While that may ultimately be the truth, please understand that you must look at meditation and mindfulness as ends in and of themselves. In other words, they’re not just means to an end. They don’t just enable you to go to where you really want to go. Instead, they must be your destination. They must find some sort of value in doing them. That value must be in the act itself.
If you’re able to do this, then it becomes part of you. It becomes part of your personality in addition to your daily routine. You will then be able to put yourself in a position where you will level up your ability to focus, stay in the present moment, achieve emotional distance and emotional clarity. Ultimately, it’s all a choice. You have to exercise that choice. You have to be responsible for yourself, your thoughts and your actions.
Do It Today – It’s That Simple
One of the most common problems I’ve noticed people experience with meditation is the fact that they feel that they would be able to only do it when things are right. They feel that they have to feel a certain way. They think that certain conditions have to be present in their life for them to do this.
What you’re doing is you’re just giving yourself excuses to not start. I’m telling you, if you don’t even get yourself to start, you are failing. You’re not dealing with your stress, you’re not getting your life back, you’re not setting things in order as far as your mental peace and tranquility are concerned.
You’re achieving nothing. You might be thinking that you’re researching book after book about meditation, but what you’re really doing is you’re just giving yourself an excuse to not start. You have to understand that when it comes to any kind of profound personal change, our number one enemy is ourselves.
The Paradox of Self Sabotage
I know it sounds kind of weird. You know how frustrated you are. You know that you feel that something is missing in your life. You know that you’re not fully content. You understand that meditation can help you achieve some sort of balance.
You understand that meditation can lead to a greater sense of inner peace. Why in the world would you want to get in the way of that? Why in the world would you want to sabotage that? Well, it’s actually quite simple. We’re all creatures of habit.
We get accustomed to things. We grow attached to things. Once you do things a certain way and you think about things a certain way, you feel that you’re stuck in that pattern. You feel that you’re not capable of going outside of that pattern.
I know it sounds weird, but you know that you’re not really all that happy. But ultimately, at some level or another, most people would rather deal with the devil they know rather than roll the dice and take chances with something better.
They know they’re not happy. They know that things could be so much better, but they are afraid of trying something new. These are the issues that you have to confront. They will crop up sooner rather than later. I share them with you and I shine a light on them at this point in the training, so you can spot them a mile away.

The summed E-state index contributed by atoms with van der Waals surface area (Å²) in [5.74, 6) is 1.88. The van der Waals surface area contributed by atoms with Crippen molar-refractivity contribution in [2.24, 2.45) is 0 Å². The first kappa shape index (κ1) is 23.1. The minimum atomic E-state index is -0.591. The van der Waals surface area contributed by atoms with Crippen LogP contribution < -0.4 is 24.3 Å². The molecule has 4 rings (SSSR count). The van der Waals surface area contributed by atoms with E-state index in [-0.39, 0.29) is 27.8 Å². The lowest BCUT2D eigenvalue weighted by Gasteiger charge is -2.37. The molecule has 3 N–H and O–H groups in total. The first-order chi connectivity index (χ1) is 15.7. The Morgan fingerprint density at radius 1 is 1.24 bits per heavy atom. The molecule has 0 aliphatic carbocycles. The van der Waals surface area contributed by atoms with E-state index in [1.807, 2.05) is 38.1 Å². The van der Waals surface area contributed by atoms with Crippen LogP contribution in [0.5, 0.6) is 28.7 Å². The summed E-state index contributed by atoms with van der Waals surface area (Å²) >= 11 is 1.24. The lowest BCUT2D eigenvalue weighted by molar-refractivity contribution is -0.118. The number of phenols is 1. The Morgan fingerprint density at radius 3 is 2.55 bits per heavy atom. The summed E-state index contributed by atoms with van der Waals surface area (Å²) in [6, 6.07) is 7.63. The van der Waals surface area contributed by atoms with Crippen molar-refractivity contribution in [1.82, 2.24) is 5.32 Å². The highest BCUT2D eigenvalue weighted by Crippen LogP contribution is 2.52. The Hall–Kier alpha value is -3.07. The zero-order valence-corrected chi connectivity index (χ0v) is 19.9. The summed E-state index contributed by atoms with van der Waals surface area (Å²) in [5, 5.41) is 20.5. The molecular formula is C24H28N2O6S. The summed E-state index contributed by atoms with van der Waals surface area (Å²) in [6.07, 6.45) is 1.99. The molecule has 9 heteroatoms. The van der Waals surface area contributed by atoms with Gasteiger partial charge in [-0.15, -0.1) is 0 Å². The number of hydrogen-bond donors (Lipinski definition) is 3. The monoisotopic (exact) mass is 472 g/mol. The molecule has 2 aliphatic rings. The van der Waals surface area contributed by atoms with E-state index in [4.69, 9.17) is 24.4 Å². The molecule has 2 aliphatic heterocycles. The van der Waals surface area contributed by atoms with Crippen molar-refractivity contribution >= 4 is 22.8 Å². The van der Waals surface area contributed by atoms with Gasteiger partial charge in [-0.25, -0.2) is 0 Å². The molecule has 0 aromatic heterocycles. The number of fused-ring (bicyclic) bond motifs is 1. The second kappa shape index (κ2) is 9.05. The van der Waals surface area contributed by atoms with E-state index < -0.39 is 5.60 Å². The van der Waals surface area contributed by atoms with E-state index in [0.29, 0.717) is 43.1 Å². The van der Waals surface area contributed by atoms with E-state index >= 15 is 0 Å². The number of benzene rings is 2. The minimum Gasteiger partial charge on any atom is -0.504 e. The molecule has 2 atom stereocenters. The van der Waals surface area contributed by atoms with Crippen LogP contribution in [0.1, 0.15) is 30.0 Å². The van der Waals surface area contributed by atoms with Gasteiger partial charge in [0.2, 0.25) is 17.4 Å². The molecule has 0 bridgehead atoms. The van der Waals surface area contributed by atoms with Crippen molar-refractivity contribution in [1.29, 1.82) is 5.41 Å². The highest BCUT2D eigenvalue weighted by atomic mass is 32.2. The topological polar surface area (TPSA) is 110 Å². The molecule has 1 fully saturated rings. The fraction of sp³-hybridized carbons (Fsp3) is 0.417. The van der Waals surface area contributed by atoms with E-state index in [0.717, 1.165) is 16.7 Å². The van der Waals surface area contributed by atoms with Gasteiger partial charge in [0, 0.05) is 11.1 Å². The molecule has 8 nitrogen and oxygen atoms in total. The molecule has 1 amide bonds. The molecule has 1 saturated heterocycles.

Understand that when you start bargaining with yourself about why you should not meditate at the appointed time, you’re basically giving in to this. This is all too predictable. This is to be expected.
Now that you know that you’re going to be playing all sorts of games with yourself, stick to your resolve. Stick to the game plan. Understand that there’s a lot at stake. You are trying to get your life back. You’re trying to gain control of your emotional and mental processes. You can be so much more productive, and you can be so much more effective if you overcome your old patterns.
Unfortunately, if you allow yourself to make all sorts of excuses and justifications to go back to your old way of thinking, you give up a tremendous future for convenience. You’ve grown to love your chains.
One of my favorite philosophers in college was the French Enlightenment thinker, Jean-Jacques Rousseau. Rousseau said, “Man was born free, but everywhere he is in chains.” This quote, of course, is all about political philosophy.
But Rousseau was absolutely right on a personal level. We are born free. We are born with a tremendous amount of possibility. We are born with a tremendous amount of personal power. We have it in us to do great things. If you are doubtful of this, just think of the great thinkers, builders, and innovators of this world. Think about people who managed to build vast fortunes even though they were born with nothing.
People have potential. All of us do. If successful people can succeed, you can too. How do I know? Well, each choice you make is an exercise of power. You have all this unlimited potential in you. And it all flows from the fact that you have a choice. Your choice gives you the power of the things you think about, talk about, and the things that you think you are capable of doing.
But the reason why you feel so powerless, so limited, so small, is because you have allowed yourself to live in a neat, tidy little box. This box indicates what you can and cannot do. This box indicates what you are, what you’re about, and what you are not. Nobody put you in that box. You chose to be in that box. You chose to live in a mental prison.
It’s as if everybody’s walking around with this tremendous amount of personal potential, but they’re looking at their chains. They’re saying to themselves, “I’m a victim. I’m wearing these chains.” Little do they know that the key is in their hands.
Understand what is at stake. You have no excuse. You only have choices. I wish you nothing but victory!
Look within as you read this sentence, and observe what you are thinking, what your body is feeling. With Mindfulness comes to focus and awareness, and through awareness, the path to developing your best self.
To your success in meditation!